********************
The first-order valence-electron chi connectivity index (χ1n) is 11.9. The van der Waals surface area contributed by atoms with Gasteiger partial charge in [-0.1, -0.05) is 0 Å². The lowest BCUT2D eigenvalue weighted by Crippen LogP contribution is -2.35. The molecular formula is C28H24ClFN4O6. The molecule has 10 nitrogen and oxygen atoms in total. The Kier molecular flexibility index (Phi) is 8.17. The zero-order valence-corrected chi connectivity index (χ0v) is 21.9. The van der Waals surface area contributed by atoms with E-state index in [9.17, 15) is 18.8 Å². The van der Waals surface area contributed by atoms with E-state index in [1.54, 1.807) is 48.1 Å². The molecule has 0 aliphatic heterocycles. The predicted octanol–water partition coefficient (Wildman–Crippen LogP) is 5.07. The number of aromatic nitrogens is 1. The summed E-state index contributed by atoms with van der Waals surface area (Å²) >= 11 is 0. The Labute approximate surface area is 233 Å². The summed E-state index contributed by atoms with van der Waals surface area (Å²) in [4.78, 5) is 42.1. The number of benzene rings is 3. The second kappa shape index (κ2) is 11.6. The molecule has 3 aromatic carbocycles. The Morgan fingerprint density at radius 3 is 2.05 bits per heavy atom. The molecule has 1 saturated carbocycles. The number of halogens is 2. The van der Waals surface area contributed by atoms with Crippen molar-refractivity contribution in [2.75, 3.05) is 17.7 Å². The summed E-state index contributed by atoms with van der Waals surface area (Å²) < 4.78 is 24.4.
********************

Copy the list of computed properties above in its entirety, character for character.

The first-order valence-electron chi connectivity index (χ1n) is 11.9. The van der Waals surface area contributed by atoms with Gasteiger partial charge in [-0.1, -0.05) is 0 Å². The lowest BCUT2D eigenvalue weighted by Crippen LogP contribution is -2.35. The molecular formula is C28H24ClFN4O6. The molecule has 10 nitrogen and oxygen atoms in total. The Kier molecular flexibility index (Phi) is 8.17. The zero-order valence-corrected chi connectivity index (χ0v) is 21.9. The van der Waals surface area contributed by atoms with E-state index in [9.17, 15) is 18.8 Å². The van der Waals surface area contributed by atoms with E-state index in [1.54, 1.807) is 48.1 Å². The molecule has 0 aliphatic heterocycles. The predicted octanol–water partition coefficient (Wildman–Crippen LogP) is 5.07. The number of aromatic nitrogens is 1. The summed E-state index contributed by atoms with van der Waals surface area (Å²) >= 11 is 0. The Labute approximate surface area is 233 Å². The summed E-state index contributed by atoms with van der Waals surface area (Å²) in [4.78, 5) is 42.1. The number of benzene rings is 3. The second kappa shape index (κ2) is 11.6. The molecule has 3 aromatic carbocycles. The Morgan fingerprint density at radius 3 is 2.05 bits per heavy atom. The molecule has 1 saturated carbocycles. The number of halogens is 2. The van der Waals surface area contributed by atoms with Crippen molar-refractivity contribution in [2.75, 3.05) is 17.7 Å². The summed E-state index contributed by atoms with van der Waals surface area (Å²) < 4.78 is 24.4.